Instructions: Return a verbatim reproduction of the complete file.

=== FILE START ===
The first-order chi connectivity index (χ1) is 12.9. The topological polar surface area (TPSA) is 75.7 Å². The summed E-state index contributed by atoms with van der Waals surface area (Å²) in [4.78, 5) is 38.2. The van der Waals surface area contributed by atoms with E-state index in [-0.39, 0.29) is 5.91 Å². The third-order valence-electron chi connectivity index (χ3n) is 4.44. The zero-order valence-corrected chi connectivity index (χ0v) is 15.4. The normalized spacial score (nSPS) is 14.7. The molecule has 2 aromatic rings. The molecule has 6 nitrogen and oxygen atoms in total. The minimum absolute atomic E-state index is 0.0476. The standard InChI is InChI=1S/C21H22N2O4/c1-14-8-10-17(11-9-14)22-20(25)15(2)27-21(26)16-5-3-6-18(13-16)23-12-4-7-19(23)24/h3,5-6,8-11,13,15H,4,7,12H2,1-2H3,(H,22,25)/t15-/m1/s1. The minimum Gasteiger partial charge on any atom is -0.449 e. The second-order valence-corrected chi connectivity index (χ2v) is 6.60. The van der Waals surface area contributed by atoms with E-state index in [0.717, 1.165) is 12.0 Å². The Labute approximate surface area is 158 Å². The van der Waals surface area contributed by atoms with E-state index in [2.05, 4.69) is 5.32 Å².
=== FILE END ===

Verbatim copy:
The first-order chi connectivity index (χ1) is 12.9. The topological polar surface area (TPSA) is 75.7 Å². The summed E-state index contributed by atoms with van der Waals surface area (Å²) in [4.78, 5) is 38.2. The van der Waals surface area contributed by atoms with E-state index in [-0.39, 0.29) is 5.91 Å². The third-order valence-electron chi connectivity index (χ3n) is 4.44. The zero-order valence-corrected chi connectivity index (χ0v) is 15.4. The normalized spacial score (nSPS) is 14.7. The molecule has 2 aromatic rings. The molecule has 6 nitrogen and oxygen atoms in total. The minimum absolute atomic E-state index is 0.0476. The standard InChI is InChI=1S/C21H22N2O4/c1-14-8-10-17(11-9-14)22-20(25)15(2)27-21(26)16-5-3-6-18(13-16)23-12-4-7-19(23)24/h3,5-6,8-11,13,15H,4,7,12H2,1-2H3,(H,22,25)/t15-/m1/s1. The minimum Gasteiger partial charge on any atom is -0.449 e. The second-order valence-corrected chi connectivity index (χ2v) is 6.60. The van der Waals surface area contributed by atoms with E-state index in [0.717, 1.165) is 12.0 Å². The Labute approximate surface area is 158 Å². The van der Waals surface area contributed by atoms with E-state index in [2.05, 4.69) is 5.32 Å².